Figure 14-29 (a) Air flow sensor with the protective cover removed. (b) Broken air flow vane return spring. A
Figure 14-29 (continued) (a) Air flow sensor with the protective cover removed. (b) Broken air flow vane return spring. B
The oxygen sensor is installed in the exhaust manifold or located downstream from the manifold in the exhaust
The inner and outer surfaces of the thimble are plated with platinum. The inner surface becomes a negative electrode; the outer surface is a positive electrode. Atmospheric air contains a relatively constant 21% of oxygen. Rich exhaust gases contain little oxygen. Exhaust from a lean mixture contains more oxygen.
Negatively charged oxygen ions are drawn to the thimble where they collect on both the inner and outer surfaces.
When the concentration of oxygen on the exhaust side of the thimble is low, a high voltage (0.60 to 1.0 volts) is generated between the electrodes. As the oxygen concentration on the exhaust side increases, the voltage generated drops low (0.00 to 0.3 volts).
If the exhaust contains very little oxygen (O2S), the computer assumes that the intake charge is rich (too much fuel) and reduces fuel delivery.
There are several different designs of oxygen sensors, including:
One-wire oxygen sensor.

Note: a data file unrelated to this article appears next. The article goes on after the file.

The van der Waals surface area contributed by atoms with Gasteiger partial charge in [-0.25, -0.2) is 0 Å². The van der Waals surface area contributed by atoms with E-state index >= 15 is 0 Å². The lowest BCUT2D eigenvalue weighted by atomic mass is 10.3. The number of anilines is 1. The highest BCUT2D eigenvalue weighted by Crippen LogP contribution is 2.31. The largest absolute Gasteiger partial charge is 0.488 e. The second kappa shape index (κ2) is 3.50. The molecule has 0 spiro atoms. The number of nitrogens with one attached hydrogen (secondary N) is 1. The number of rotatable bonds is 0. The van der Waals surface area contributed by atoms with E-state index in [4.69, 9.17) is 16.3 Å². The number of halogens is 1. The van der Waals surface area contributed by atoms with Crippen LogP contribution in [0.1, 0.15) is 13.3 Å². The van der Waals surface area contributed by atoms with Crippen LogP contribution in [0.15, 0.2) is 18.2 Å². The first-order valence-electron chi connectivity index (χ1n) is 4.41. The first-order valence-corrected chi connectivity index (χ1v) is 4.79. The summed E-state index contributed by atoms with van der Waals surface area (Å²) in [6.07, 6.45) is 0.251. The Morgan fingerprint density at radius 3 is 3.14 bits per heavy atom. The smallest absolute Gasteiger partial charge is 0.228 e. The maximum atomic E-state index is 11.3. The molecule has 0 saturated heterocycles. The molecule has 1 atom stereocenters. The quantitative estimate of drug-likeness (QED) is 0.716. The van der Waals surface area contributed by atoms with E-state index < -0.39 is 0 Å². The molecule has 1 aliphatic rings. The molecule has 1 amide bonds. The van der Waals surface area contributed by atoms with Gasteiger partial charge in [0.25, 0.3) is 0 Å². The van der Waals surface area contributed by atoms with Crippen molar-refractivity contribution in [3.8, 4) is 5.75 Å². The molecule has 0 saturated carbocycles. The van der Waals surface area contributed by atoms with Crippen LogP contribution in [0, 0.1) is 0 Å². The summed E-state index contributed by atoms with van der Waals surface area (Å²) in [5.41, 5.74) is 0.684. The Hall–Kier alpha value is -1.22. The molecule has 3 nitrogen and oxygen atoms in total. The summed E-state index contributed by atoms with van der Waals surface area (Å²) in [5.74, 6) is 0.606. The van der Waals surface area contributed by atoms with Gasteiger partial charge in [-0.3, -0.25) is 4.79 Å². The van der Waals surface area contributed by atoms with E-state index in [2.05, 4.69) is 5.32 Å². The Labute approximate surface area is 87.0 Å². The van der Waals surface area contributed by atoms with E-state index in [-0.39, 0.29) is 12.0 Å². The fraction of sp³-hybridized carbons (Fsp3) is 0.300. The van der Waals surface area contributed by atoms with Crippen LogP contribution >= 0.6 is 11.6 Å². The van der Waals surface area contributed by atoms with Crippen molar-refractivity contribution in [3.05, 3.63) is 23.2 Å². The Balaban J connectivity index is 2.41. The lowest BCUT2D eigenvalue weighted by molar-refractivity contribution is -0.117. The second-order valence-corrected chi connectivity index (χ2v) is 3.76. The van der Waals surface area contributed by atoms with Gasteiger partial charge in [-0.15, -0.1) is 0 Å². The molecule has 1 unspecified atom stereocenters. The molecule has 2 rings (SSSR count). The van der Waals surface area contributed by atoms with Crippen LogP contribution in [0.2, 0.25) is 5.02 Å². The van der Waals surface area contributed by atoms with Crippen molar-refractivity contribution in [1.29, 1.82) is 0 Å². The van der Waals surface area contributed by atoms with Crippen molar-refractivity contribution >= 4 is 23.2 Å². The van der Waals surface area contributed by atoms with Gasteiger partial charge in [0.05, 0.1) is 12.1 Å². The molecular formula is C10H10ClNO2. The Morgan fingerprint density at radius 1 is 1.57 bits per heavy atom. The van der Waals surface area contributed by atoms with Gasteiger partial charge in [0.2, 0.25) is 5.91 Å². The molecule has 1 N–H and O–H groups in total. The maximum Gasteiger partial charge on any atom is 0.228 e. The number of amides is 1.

Two-wire oxygen sensor.
Three-wire oxygen sensor.
Four-wire oxygen sensor.
The most common type of oxygen sensor is made from zirconia (zirconium dioxide). It is usually constructed using powder that is pressed into a thimble shape and coated with porous platinum material that acts as electrodes. All zirconia sensors use 18-mm diameter threads with a washer.
The oxygen sensor reacts with the exhaust gases to produce a voltage from 0 V to 1 V (0 mV to 1000 mV) by comparing the oxygen content of the exhaust to the oxygen content of the outside air (21%).
The greater the differences between the oxygen content between the inside and outside of the sensor, the higher the voltage up to about 1000 mV.
Oxygen sensors are numbered according to their location in the engine. On a V-type engine, heated oxygen sensor number 1 (HO2S1) is located in the exhaust manifold on the side of the engine where the number one cylinder is located.
The titania (titanium dioxide) oxygen sensor does not produce a voltage but rather the presence of oxygen in the exhaust. All titania oxygen sensors are four-terminal variable resistance units with a heating element. A titania sensor samples exhaust air only and uses a reference voltage from the PCM.